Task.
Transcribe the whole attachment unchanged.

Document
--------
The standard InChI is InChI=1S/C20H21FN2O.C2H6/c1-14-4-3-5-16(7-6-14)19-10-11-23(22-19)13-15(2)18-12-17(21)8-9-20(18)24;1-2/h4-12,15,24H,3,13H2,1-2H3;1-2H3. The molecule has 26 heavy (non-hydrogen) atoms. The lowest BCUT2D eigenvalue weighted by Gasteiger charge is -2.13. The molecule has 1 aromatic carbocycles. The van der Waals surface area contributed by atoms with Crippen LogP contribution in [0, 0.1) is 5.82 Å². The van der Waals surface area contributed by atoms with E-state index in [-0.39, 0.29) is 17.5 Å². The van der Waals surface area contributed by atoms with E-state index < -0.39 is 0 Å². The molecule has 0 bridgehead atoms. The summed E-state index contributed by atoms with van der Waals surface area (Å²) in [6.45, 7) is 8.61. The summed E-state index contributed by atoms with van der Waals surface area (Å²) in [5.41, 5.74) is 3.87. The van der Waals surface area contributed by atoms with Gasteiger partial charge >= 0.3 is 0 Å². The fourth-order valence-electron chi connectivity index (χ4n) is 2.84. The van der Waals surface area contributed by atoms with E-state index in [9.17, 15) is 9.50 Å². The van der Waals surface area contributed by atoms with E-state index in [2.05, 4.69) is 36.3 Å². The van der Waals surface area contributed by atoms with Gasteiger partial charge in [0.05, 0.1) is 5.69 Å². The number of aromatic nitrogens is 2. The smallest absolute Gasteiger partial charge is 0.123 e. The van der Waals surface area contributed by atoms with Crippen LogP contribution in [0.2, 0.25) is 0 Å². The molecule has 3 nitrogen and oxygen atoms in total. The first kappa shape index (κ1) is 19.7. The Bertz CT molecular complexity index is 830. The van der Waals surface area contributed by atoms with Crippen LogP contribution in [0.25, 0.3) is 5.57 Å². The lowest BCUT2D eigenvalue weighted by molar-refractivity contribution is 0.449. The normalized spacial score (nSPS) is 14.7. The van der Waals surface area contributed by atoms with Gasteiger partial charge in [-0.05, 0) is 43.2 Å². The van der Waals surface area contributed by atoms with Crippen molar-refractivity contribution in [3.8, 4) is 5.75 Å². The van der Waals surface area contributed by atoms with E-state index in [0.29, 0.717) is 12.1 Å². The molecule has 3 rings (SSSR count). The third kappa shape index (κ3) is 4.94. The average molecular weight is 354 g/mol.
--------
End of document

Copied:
The standard InChI is InChI=1S/C20H21FN2O.C2H6/c1-14-4-3-5-16(7-6-14)19-10-11-23(22-19)13-15(2)18-12-17(21)8-9-20(18)24;1-2/h4-12,15,24H,3,13H2,1-2H3;1-2H3. The molecule has 26 heavy (non-hydrogen) atoms. The lowest BCUT2D eigenvalue weighted by Gasteiger charge is -2.13. The molecule has 1 aromatic carbocycles. The van der Waals surface area contributed by atoms with Crippen LogP contribution in [0, 0.1) is 5.82 Å². The van der Waals surface area contributed by atoms with E-state index in [-0.39, 0.29) is 17.5 Å². The van der Waals surface area contributed by atoms with E-state index < -0.39 is 0 Å². The molecule has 0 bridgehead atoms. The summed E-state index contributed by atoms with van der Waals surface area (Å²) in [6.45, 7) is 8.61. The summed E-state index contributed by atoms with van der Waals surface area (Å²) in [5.41, 5.74) is 3.87. The van der Waals surface area contributed by atoms with Gasteiger partial charge >= 0.3 is 0 Å². The fourth-order valence-electron chi connectivity index (χ4n) is 2.84. The van der Waals surface area contributed by atoms with E-state index in [9.17, 15) is 9.50 Å². The van der Waals surface area contributed by atoms with E-state index in [2.05, 4.69) is 36.3 Å². The van der Waals surface area contributed by atoms with Gasteiger partial charge in [0.05, 0.1) is 5.69 Å². The number of aromatic nitrogens is 2. The smallest absolute Gasteiger partial charge is 0.123 e. The van der Waals surface area contributed by atoms with Crippen LogP contribution in [0.2, 0.25) is 0 Å². The molecule has 3 nitrogen and oxygen atoms in total. The first kappa shape index (κ1) is 19.7. The Bertz CT molecular complexity index is 830. The van der Waals surface area contributed by atoms with Crippen LogP contribution in [0.25, 0.3) is 5.57 Å². The lowest BCUT2D eigenvalue weighted by molar-refractivity contribution is 0.449. The normalized spacial score (nSPS) is 14.7. The van der Waals surface area contributed by atoms with Gasteiger partial charge in [-0.05, 0) is 43.2 Å². The van der Waals surface area contributed by atoms with Crippen molar-refractivity contribution in [3.8, 4) is 5.75 Å². The van der Waals surface area contributed by atoms with E-state index in [0.29, 0.717) is 12.1 Å². The molecule has 3 rings (SSSR count). The third kappa shape index (κ3) is 4.94. The average molecular weight is 354 g/mol.